Whenever we use our hands and fingers, fine motor skills come into play. Fine motor skills involve the small muscles that control the hand and fingers. Having weak fine motor skills may mean that, in the earliest years, the baby will have difficulty learning to feed themselves, grabbing toys and buttoning or zipping their clothes. In children, they might have trouble with writing neatly, tying their shoelaces or using a pair of scissors. 

When it comes to newborns, playing and moving in different positions will help build strength and coordination, enhance reflexes, as well as provide input to the sensory systems. It’s important to engage in activities that will strengthen their fine motor skills and little muscles! Fine motor skills will develop and improve as they move through childhood.

Here are developmental activities to do with your newborn baby

Tummy time

For the youngest babies, the best place to begin and gain motor skills experience is on the floor. During tummy time, babies gain important sensory input along with movement experience which helps to strengthen neck and shoulder muscles, hand-eye coordination and will help with learning to reach and pivot – which assists with crawling. Tummy time can begin from two weeks old.

Begin by placing your newborn tummy down on your chest or across your lap so they can get used to this position. Try to do this daily,  just after changing your baby’s nappy. From two to three months, aim to do three sessions of tummy time a day, for 5 minutes each time. 

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Carrying and wearing

Putting your newborn in a carrier on your chest isn’t just great for keeping your hands free – it’s a great way to provide tactile and other sensory input. Babies can try to hold their heads up in this vertical position while being supervised. This also helps with elongation and strengthening of the neck and back muscles.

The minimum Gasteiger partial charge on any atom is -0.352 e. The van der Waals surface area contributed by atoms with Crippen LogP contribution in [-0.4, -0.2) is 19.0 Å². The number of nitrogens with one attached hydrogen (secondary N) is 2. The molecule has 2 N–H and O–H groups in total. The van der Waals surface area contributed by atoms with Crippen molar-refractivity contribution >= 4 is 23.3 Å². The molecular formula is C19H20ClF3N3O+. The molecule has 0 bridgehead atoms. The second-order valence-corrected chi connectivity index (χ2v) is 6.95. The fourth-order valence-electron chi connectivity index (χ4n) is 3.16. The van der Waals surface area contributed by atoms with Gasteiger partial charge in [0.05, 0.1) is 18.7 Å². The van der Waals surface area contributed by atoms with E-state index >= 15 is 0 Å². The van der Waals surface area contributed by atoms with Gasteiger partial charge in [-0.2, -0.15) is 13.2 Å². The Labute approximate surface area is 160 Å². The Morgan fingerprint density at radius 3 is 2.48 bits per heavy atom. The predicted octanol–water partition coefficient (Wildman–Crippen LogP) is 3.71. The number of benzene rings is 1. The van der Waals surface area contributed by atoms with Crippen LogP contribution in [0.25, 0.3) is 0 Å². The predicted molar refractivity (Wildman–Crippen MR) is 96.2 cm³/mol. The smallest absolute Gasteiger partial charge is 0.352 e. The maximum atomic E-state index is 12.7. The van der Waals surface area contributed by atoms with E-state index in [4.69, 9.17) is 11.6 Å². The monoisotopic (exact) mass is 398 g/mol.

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Music and singing

Singing to babies and playing music is not only great for calming and comforting but may also help them to distinguish different types of auditory input (e.g. telling the difference between mom and dad’s voices and when someone is singing a song). Music is also great during tummy time to encourage babies to turn their heads from one side to another.

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Simple toys

Simple toys such as rattles, soft balls and stuffed animals are great for getting the baby’s visual attention. Play mats with dangling toys and arches are perfect for this, too! As time goes on, it will also strengthen the baby’s fingers and hands, assisting with improving their grip. The baby’s gaze will eventually follow their grasp to look at what they’re holding – the beginning of hand-eye coordination.

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Bath and lotion massage

Bath time is another great opportunity to engage in stimulating activities with your newborn. The gentle touch of mom or dad’s hand or a washcloth will contribute to tactile input, giving the baby a positive relationship with touch. It also helps with calming and soothing, improved weight gain, digestion and bowel movements. 

Using baby oil or lotion, glide your hands gently over your baby’s skin and softly manipulate your baby’s ankles, wrists and fingers. Make the experience more reassuring for your baby by talking softly, humming or playing music.

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